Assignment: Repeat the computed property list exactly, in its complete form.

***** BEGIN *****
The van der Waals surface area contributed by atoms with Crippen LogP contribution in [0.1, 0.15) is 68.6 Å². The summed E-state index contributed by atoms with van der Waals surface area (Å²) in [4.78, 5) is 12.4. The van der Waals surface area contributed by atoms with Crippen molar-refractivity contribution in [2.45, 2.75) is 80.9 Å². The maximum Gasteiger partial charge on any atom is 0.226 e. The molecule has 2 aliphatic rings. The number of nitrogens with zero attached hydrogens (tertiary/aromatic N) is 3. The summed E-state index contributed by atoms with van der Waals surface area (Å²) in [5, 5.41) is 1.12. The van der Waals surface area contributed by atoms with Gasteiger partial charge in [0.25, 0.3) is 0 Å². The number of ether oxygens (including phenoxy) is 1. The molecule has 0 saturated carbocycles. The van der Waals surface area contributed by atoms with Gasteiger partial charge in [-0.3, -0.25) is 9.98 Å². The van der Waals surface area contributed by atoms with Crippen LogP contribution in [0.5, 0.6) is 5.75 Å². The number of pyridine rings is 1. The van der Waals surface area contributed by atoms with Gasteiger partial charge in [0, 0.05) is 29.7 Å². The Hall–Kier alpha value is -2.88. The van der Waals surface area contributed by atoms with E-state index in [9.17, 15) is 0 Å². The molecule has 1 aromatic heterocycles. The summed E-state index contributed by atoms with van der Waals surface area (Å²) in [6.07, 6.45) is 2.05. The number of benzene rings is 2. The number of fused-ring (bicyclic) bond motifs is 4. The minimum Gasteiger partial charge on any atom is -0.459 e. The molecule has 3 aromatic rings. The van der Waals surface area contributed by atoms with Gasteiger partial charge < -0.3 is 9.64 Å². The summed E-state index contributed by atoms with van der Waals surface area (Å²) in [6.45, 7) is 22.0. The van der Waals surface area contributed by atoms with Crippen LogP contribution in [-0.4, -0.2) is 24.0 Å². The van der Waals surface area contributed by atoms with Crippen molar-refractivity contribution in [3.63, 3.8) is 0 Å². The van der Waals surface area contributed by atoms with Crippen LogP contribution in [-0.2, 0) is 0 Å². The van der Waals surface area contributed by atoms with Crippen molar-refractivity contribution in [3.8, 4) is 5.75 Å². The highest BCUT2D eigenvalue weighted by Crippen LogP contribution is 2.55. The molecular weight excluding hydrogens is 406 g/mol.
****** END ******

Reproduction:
The van der Waals surface area contributed by atoms with Crippen LogP contribution in [0.1, 0.15) is 68.6 Å². The summed E-state index contributed by atoms with van der Waals surface area (Å²) in [4.78, 5) is 12.4. The van der Waals surface area contributed by atoms with Crippen molar-refractivity contribution in [2.45, 2.75) is 80.9 Å². The maximum Gasteiger partial charge on any atom is 0.226 e. The molecule has 2 aliphatic rings. The number of nitrogens with zero attached hydrogens (tertiary/aromatic N) is 3. The summed E-state index contributed by atoms with van der Waals surface area (Å²) in [5, 5.41) is 1.12. The van der Waals surface area contributed by atoms with Gasteiger partial charge in [0.25, 0.3) is 0 Å². The number of ether oxygens (including phenoxy) is 1. The molecule has 0 saturated carbocycles. The van der Waals surface area contributed by atoms with Gasteiger partial charge in [-0.3, -0.25) is 9.98 Å². The van der Waals surface area contributed by atoms with Crippen LogP contribution in [0.5, 0.6) is 5.75 Å². The number of pyridine rings is 1. The van der Waals surface area contributed by atoms with Gasteiger partial charge in [0, 0.05) is 29.7 Å². The Hall–Kier alpha value is -2.88. The van der Waals surface area contributed by atoms with E-state index in [9.17, 15) is 0 Å². The molecule has 1 aromatic heterocycles. The summed E-state index contributed by atoms with van der Waals surface area (Å²) in [6.07, 6.45) is 2.05. The number of benzene rings is 2. The number of fused-ring (bicyclic) bond motifs is 4. The minimum Gasteiger partial charge on any atom is -0.459 e. The molecule has 3 aromatic rings. The van der Waals surface area contributed by atoms with Gasteiger partial charge < -0.3 is 9.64 Å². The summed E-state index contributed by atoms with van der Waals surface area (Å²) in [6.45, 7) is 22.0. The van der Waals surface area contributed by atoms with Crippen LogP contribution in [-0.4, -0.2) is 24.0 Å². The van der Waals surface area contributed by atoms with Crippen molar-refractivity contribution in [3.63, 3.8) is 0 Å². The van der Waals surface area contributed by atoms with Crippen LogP contribution in [-0.2, 0) is 0 Å². The van der Waals surface area contributed by atoms with Crippen molar-refractivity contribution in [3.8, 4) is 5.75 Å². The highest BCUT2D eigenvalue weighted by Crippen LogP contribution is 2.55. The molecular weight excluding hydrogens is 406 g/mol.